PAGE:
One should consider the relative importance of the two specular situations of external debts and credits of domestic firms, in order to understand if and how they could offset each other. First of all, they could be partially offset at the level of individual firm; secondly, they could be partially offset by private insurance between net creditors and net debtors; but, finally, they could and probably should be offset by the government through a kind of general insurance contract, taxing the benefits emerged from the change of currency regime in the balance sheet of firms who are net creditors, in order to compensate those who are net debtor, for the incurred costs.

A perfect clearance of gains and losses through taxation and subsidies at national level might be difficult to achieve, but in the hypothesis that the maximum degree of offsetting would not be achieved, the resulting gains and losses could even trigger a selection process in the country by virtue of which firms with net external debts are substituted by ones with net external credits, which is likely to favour more productive firms over less productive ones.

This is the case of a unilateral withdrawal of one member state only, whose currency would depreciate vis-à-vis the euro. However, one should also consider the possibility that more than one country withdraw from the EMU: in that case, the balance of costs and benefits in private contracts arising from the exit should be assessed in all bilateral relations.

Let’s assume, for the sake of simplicity, that only two countries (A and B) leave the EMU, and that both of them see their currencies depreciate, by a different amount: A by 10%, and B by 20%. Private debtors in A would see their debt increase if it is with EMU creditors, but they would see it decrease if it is with B creditors. And vice versa: private creditors in A would gain if their debtors are in EMU and lose if they are in B. A comprehensive assessment of these costs and benefits, then, should calculate:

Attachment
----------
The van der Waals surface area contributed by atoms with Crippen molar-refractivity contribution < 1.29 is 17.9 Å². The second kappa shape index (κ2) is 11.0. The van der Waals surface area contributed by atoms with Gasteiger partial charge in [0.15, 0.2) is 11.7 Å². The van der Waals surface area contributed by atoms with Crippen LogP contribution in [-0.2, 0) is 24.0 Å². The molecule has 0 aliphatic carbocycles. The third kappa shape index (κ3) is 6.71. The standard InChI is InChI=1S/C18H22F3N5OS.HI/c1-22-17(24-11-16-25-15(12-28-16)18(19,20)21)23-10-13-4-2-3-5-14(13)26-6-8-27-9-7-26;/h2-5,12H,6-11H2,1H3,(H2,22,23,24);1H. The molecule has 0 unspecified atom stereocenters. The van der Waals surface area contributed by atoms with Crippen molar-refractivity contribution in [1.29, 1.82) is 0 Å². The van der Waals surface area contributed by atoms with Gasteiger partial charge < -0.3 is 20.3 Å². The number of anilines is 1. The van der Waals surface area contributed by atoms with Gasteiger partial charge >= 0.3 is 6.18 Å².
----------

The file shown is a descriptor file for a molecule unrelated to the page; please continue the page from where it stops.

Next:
• the direction and the size of the movement in the exchange rate (appreciation or depreciation, by how much);
  • the relative position of the new domestic currency vis-à-vis the euro and any other new currency;
  • the aggregate bilateral balances between firms in the withdrawing country and those in the rest of the currency union, but also in each other withdrawing country.

The combination of these calculations will allow a proper cost-benefit analysis of the option to withdraw from the euro area and an assessment based on rational rather than emotional considerations.

In the case of Italy, recent estimates suggest that the depreciation of the new domestic currency would be minimal, compared with other potential “exiteers” (see for instance Durand and Villemont, 2016; or the current account and REER gaps calculated by the IMF, 2016; also here). This implies that the new Italian currency would not depreciate much vis-à-vis the euro, while if Italy’s withdrawal also triggered a withdrawal by other stressed countries, the new Italian currency would actually appreciate vis-à-vis their new currencies.

Finally, let’s not forget that here we have been analysing the extreme case of a unilateral and uncooperative withdrawal. Things would become much easier and more manageable if a cooperative process took place, in which for instance a common accounting unit would be created as reference, and a European Regulation would manage the new redenominations.